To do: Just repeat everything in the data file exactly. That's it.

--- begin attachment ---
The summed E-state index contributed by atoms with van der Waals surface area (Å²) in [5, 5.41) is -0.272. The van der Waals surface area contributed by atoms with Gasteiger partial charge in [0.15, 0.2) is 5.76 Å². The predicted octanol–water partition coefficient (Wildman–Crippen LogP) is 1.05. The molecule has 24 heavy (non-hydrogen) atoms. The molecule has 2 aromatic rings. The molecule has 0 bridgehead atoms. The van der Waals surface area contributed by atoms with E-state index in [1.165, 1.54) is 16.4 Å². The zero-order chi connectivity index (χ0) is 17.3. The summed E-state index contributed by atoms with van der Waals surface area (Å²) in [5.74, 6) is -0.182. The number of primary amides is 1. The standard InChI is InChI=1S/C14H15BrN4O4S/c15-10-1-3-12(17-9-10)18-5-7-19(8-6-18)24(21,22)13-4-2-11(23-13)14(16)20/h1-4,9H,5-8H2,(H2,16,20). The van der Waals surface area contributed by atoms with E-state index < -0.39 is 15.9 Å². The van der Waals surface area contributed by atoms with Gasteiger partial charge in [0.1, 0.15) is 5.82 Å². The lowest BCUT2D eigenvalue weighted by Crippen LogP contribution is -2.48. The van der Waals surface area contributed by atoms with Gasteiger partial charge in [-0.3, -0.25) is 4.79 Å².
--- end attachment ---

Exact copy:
The summed E-state index contributed by atoms with van der Waals surface area (Å²) in [5, 5.41) is -0.272. The van der Waals surface area contributed by atoms with Gasteiger partial charge in [0.15, 0.2) is 5.76 Å². The predicted octanol–water partition coefficient (Wildman–Crippen LogP) is 1.05. The molecule has 24 heavy (non-hydrogen) atoms. The molecule has 2 aromatic rings. The molecule has 0 bridgehead atoms. The van der Waals surface area contributed by atoms with E-state index in [1.165, 1.54) is 16.4 Å². The zero-order chi connectivity index (χ0) is 17.3. The summed E-state index contributed by atoms with van der Waals surface area (Å²) in [5.74, 6) is -0.182. The number of primary amides is 1. The standard InChI is InChI=1S/C14H15BrN4O4S/c15-10-1-3-12(17-9-10)18-5-7-19(8-6-18)24(21,22)13-4-2-11(23-13)14(16)20/h1-4,9H,5-8H2,(H2,16,20). The van der Waals surface area contributed by atoms with E-state index < -0.39 is 15.9 Å². The van der Waals surface area contributed by atoms with Gasteiger partial charge in [0.1, 0.15) is 5.82 Å². The lowest BCUT2D eigenvalue weighted by Crippen LogP contribution is -2.48. The van der Waals surface area contributed by atoms with Gasteiger partial charge in [-0.3, -0.25) is 4.79 Å².